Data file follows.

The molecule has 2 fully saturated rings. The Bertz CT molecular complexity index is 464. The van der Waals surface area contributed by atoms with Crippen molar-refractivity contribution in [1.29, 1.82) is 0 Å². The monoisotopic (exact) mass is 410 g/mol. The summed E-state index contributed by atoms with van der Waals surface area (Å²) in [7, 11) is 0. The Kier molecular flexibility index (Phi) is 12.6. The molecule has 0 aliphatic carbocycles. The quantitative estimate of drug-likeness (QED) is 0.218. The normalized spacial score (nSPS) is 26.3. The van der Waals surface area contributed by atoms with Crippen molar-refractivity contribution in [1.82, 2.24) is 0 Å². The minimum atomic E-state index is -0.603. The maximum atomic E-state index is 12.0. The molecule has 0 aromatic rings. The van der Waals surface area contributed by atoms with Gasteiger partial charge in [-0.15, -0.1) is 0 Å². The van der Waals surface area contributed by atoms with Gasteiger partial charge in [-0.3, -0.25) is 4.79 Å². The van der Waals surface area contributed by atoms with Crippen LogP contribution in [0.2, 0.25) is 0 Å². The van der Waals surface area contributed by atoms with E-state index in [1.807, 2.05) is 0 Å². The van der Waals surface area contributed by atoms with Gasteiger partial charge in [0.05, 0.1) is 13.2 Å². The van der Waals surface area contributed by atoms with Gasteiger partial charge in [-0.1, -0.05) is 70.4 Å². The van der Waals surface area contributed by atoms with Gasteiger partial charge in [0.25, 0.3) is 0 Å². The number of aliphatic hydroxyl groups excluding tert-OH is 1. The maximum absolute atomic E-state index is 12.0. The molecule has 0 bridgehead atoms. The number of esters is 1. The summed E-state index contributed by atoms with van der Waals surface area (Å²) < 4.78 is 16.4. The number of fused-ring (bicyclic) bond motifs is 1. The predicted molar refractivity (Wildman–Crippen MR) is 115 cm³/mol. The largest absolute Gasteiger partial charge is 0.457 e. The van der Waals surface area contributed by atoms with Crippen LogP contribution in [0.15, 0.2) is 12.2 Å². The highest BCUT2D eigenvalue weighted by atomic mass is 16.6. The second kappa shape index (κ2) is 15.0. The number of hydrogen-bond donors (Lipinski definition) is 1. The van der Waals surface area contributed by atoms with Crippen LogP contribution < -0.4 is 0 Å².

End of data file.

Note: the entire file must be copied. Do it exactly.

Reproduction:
The molecule has 2 fully saturated rings. The Bertz CT molecular complexity index is 464. The van der Waals surface area contributed by atoms with Crippen molar-refractivity contribution in [1.29, 1.82) is 0 Å². The monoisotopic (exact) mass is 410 g/mol. The summed E-state index contributed by atoms with van der Waals surface area (Å²) in [7, 11) is 0. The Kier molecular flexibility index (Phi) is 12.6. The molecule has 0 aliphatic carbocycles. The quantitative estimate of drug-likeness (QED) is 0.218. The normalized spacial score (nSPS) is 26.3. The van der Waals surface area contributed by atoms with Crippen molar-refractivity contribution in [1.82, 2.24) is 0 Å². The minimum atomic E-state index is -0.603. The maximum atomic E-state index is 12.0. The molecule has 0 aromatic rings. The van der Waals surface area contributed by atoms with Gasteiger partial charge in [-0.15, -0.1) is 0 Å². The van der Waals surface area contributed by atoms with Gasteiger partial charge in [-0.3, -0.25) is 4.79 Å². The van der Waals surface area contributed by atoms with Crippen LogP contribution in [0.2, 0.25) is 0 Å². The van der Waals surface area contributed by atoms with E-state index in [1.807, 2.05) is 0 Å². The van der Waals surface area contributed by atoms with Gasteiger partial charge in [0.05, 0.1) is 13.2 Å². The van der Waals surface area contributed by atoms with Gasteiger partial charge in [-0.1, -0.05) is 70.4 Å². The van der Waals surface area contributed by atoms with Gasteiger partial charge in [0.25, 0.3) is 0 Å². The number of aliphatic hydroxyl groups excluding tert-OH is 1. The maximum absolute atomic E-state index is 12.0. The molecule has 0 bridgehead atoms. The number of esters is 1. The summed E-state index contributed by atoms with van der Waals surface area (Å²) < 4.78 is 16.4. The number of fused-ring (bicyclic) bond motifs is 1. The predicted molar refractivity (Wildman–Crippen MR) is 115 cm³/mol. The largest absolute Gasteiger partial charge is 0.457 e. The van der Waals surface area contributed by atoms with Crippen LogP contribution in [0.15, 0.2) is 12.2 Å². The highest BCUT2D eigenvalue weighted by atomic mass is 16.6. The second kappa shape index (κ2) is 15.0. The number of hydrogen-bond donors (Lipinski definition) is 1. The van der Waals surface area contributed by atoms with Crippen LogP contribution < -0.4 is 0 Å².